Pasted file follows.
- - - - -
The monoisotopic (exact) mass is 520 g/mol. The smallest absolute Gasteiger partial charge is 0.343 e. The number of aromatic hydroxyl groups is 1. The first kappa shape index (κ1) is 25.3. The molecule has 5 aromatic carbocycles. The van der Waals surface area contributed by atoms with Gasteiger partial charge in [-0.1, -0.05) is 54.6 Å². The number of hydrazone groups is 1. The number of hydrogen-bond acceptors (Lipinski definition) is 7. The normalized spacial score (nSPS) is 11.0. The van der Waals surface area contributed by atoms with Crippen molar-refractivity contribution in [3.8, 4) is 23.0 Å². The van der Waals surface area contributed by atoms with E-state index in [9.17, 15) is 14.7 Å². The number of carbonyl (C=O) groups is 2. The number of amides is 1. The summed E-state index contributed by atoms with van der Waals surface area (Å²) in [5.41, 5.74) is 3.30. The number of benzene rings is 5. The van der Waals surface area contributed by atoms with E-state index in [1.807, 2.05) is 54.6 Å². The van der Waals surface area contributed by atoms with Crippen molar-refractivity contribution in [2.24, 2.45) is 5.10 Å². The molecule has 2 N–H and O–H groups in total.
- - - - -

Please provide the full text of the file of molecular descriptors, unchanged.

The monoisotopic (exact) mass is 520 g/mol. The smallest absolute Gasteiger partial charge is 0.343 e. The number of aromatic hydroxyl groups is 1. The first kappa shape index (κ1) is 25.3. The molecule has 5 aromatic carbocycles. The van der Waals surface area contributed by atoms with Gasteiger partial charge in [-0.1, -0.05) is 54.6 Å². The number of hydrazone groups is 1. The number of hydrogen-bond acceptors (Lipinski definition) is 7. The normalized spacial score (nSPS) is 11.0. The van der Waals surface area contributed by atoms with Crippen molar-refractivity contribution in [3.8, 4) is 23.0 Å². The van der Waals surface area contributed by atoms with E-state index in [9.17, 15) is 14.7 Å². The number of carbonyl (C=O) groups is 2. The number of amides is 1. The summed E-state index contributed by atoms with van der Waals surface area (Å²) in [5.41, 5.74) is 3.30. The number of benzene rings is 5. The van der Waals surface area contributed by atoms with E-state index in [1.807, 2.05) is 54.6 Å². The van der Waals surface area contributed by atoms with Crippen molar-refractivity contribution in [2.24, 2.45) is 5.10 Å². The molecule has 2 N–H and O–H groups in total.